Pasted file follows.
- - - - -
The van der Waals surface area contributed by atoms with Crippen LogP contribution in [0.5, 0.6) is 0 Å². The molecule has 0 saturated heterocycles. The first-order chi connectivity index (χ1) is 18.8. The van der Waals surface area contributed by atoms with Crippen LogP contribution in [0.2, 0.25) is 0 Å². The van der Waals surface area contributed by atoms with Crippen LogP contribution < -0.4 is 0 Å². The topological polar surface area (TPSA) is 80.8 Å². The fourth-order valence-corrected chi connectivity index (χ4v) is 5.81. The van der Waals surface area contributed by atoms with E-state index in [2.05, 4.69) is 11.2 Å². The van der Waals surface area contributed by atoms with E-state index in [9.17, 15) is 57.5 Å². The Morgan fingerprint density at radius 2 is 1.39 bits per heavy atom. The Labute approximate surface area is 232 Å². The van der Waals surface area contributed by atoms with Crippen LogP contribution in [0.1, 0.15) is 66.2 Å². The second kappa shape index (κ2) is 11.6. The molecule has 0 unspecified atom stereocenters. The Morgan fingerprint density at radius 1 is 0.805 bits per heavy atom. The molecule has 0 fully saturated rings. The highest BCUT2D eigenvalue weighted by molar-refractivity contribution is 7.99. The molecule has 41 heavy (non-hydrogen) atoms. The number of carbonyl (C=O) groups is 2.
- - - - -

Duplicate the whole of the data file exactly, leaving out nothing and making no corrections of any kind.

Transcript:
The van der Waals surface area contributed by atoms with Crippen LogP contribution in [0.5, 0.6) is 0 Å². The molecule has 0 saturated heterocycles. The first-order chi connectivity index (χ1) is 18.8. The van der Waals surface area contributed by atoms with Crippen LogP contribution in [0.2, 0.25) is 0 Å². The van der Waals surface area contributed by atoms with Crippen LogP contribution < -0.4 is 0 Å². The topological polar surface area (TPSA) is 80.8 Å². The fourth-order valence-corrected chi connectivity index (χ4v) is 5.81. The van der Waals surface area contributed by atoms with E-state index in [2.05, 4.69) is 11.2 Å². The van der Waals surface area contributed by atoms with E-state index in [9.17, 15) is 57.5 Å². The Morgan fingerprint density at radius 2 is 1.39 bits per heavy atom. The Labute approximate surface area is 232 Å². The van der Waals surface area contributed by atoms with Crippen LogP contribution in [0.1, 0.15) is 66.2 Å². The second kappa shape index (κ2) is 11.6. The molecule has 0 unspecified atom stereocenters. The Morgan fingerprint density at radius 1 is 0.805 bits per heavy atom. The molecule has 0 fully saturated rings. The highest BCUT2D eigenvalue weighted by molar-refractivity contribution is 7.99. The molecule has 41 heavy (non-hydrogen) atoms. The number of carbonyl (C=O) groups is 2.